Evaluation of various attenuation corrections in lung SPECT in healthy subjects

A. Gustafsson, L. Jacobsson, A. Johansson, M. Moonen, U. Tylen, B. Bake

Research output: Contribution to journalArticle

Abstract

The effect of increasinglymore sophisticated attenuation correction methods on image homogeneityhas been studied in seven healthysubjects. The subjects underwent computed tomography(CT), single photon emission computed tomography(SPECT) and transmission computed tomography(TCT) of the thorax region in the supine position. Densitymaps were obtained from the CT and TCT studies. Attenuation corrections were performed using five different methods: (1) uniform correction using onlythe body contour; (2) TCT based corrections using the average lung density; (3) TCT based corrections using the pixel density; (4) CT based corrections using average lung density; and (5) CT based corrections using the pixel density. The isolated attenuation effects were assessed on quotient images generated by the division of images obtained using various attenuation correction methods divided by the non-uniform attenuation correction based on CT pixel density(reference method). The homogeneitywas calculated as the coefficient of variation of the quotient images (CVatt), showing the isolated attenuation effects. Values of CV att were on average 12.8% without attenuation correction, 10.7% with the uniform correction, 8.1% using TCT map using the average lung densityvalue and 4.8% using CT and average lung density corrections. There are considerable inhomogeneities in lung SPECT slices due to the attenuation effect. After attenuation correction the remaining inhomogeneityis considerable and cannot be explained bystatistical noise and camera non-uniformityalone.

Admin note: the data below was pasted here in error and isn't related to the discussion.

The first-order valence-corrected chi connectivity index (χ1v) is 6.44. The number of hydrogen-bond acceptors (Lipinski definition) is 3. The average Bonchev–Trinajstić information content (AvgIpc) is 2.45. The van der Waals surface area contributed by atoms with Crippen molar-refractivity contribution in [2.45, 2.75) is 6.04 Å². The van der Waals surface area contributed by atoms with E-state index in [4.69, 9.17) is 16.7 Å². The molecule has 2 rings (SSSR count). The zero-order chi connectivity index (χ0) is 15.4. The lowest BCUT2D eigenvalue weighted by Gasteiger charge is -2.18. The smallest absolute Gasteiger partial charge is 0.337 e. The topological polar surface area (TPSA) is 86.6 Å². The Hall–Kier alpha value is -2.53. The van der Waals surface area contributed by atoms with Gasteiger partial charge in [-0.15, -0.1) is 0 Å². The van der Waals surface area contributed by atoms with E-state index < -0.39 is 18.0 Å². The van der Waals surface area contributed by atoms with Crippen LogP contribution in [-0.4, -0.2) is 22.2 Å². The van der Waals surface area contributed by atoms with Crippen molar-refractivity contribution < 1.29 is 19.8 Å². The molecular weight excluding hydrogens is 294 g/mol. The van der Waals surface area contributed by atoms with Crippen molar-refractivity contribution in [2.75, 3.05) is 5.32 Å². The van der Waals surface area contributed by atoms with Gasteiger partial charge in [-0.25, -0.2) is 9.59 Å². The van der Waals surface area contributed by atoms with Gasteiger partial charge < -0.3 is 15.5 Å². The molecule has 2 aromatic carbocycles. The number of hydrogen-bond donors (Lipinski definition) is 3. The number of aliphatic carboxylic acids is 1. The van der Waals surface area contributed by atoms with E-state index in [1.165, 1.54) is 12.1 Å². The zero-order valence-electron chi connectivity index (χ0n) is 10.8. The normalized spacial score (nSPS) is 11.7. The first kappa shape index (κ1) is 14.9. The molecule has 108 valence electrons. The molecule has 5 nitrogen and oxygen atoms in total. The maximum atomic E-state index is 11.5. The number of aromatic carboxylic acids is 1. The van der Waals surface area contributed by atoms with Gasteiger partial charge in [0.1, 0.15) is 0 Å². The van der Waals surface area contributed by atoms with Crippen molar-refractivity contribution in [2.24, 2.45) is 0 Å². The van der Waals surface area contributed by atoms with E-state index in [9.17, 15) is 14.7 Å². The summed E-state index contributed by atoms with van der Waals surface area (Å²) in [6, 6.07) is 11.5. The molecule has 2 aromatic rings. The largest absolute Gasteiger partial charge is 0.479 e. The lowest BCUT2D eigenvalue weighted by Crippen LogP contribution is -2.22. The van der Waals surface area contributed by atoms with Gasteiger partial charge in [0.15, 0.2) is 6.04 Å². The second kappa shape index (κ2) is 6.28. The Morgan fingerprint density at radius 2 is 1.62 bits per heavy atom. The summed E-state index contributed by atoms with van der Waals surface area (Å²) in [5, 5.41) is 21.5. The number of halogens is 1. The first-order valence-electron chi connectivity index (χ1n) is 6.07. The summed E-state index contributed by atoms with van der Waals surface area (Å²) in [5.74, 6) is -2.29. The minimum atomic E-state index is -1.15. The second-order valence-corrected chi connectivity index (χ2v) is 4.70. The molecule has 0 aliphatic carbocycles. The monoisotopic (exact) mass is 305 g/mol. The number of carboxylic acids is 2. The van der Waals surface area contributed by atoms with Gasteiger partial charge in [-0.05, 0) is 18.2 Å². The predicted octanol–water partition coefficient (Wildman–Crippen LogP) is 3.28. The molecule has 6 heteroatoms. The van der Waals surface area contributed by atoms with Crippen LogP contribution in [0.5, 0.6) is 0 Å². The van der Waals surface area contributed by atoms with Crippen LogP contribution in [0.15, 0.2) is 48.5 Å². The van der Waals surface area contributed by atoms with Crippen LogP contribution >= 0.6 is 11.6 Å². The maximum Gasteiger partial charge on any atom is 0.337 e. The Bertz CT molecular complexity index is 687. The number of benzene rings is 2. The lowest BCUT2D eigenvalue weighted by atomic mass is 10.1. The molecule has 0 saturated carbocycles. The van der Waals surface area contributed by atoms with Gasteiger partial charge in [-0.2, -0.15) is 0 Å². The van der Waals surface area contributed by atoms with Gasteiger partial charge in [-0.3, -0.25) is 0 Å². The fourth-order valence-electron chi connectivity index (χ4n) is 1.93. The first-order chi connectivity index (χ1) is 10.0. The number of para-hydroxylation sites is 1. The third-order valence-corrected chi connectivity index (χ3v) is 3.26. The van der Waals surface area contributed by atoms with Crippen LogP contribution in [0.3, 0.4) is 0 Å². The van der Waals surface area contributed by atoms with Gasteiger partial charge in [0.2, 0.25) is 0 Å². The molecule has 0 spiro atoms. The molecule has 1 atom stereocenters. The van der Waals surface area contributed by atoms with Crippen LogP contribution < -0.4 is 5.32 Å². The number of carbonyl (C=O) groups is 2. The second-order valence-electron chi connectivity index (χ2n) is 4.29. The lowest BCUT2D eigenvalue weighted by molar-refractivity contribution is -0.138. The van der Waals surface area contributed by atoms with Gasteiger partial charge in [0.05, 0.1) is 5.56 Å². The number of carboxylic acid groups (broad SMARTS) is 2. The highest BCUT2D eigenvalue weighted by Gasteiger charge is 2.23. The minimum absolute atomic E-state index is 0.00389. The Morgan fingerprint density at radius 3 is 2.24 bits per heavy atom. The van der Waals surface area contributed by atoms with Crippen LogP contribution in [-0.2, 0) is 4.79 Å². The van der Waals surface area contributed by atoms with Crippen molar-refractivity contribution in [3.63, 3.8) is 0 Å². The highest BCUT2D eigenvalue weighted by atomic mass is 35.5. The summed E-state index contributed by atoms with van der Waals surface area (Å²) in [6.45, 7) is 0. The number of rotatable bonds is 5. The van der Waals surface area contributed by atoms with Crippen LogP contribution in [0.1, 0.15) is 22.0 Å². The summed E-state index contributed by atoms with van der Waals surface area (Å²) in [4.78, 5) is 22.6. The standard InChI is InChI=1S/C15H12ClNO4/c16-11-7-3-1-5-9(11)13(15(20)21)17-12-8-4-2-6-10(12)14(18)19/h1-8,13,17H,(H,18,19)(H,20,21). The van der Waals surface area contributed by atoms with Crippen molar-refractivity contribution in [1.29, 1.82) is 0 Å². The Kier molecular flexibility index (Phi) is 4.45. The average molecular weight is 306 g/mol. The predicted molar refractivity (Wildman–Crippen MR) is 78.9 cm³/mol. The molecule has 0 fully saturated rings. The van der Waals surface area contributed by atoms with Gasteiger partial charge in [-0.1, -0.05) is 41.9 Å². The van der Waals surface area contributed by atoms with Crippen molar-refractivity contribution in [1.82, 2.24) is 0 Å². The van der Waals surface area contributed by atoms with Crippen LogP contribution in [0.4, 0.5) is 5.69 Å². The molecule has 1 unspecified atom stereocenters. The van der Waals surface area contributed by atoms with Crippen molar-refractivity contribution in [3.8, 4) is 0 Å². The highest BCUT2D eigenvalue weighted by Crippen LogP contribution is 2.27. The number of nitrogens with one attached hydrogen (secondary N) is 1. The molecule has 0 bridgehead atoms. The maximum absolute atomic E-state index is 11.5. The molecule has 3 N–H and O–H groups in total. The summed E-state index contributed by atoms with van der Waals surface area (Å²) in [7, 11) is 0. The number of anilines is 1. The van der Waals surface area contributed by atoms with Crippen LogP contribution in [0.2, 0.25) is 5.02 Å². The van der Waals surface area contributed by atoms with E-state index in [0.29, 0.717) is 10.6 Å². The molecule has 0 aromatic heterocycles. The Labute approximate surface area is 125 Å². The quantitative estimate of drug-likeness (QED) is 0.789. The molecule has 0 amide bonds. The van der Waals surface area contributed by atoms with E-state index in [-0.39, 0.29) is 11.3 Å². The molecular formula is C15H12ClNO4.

Original languageEnglish (US)
Pages (from-to)1087-1095
Number of pages9
JournalNuclear Medicine Communications
Volume24
Issue number10
DOIs
StatePublished - Oct 2003
Externally publishedYes

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Keywords

  • Attenuation correction
  • Lung and thorax region
  • SPECT

ASJC Scopus subject areas

  • Radiology Nuclear Medicine and imaging

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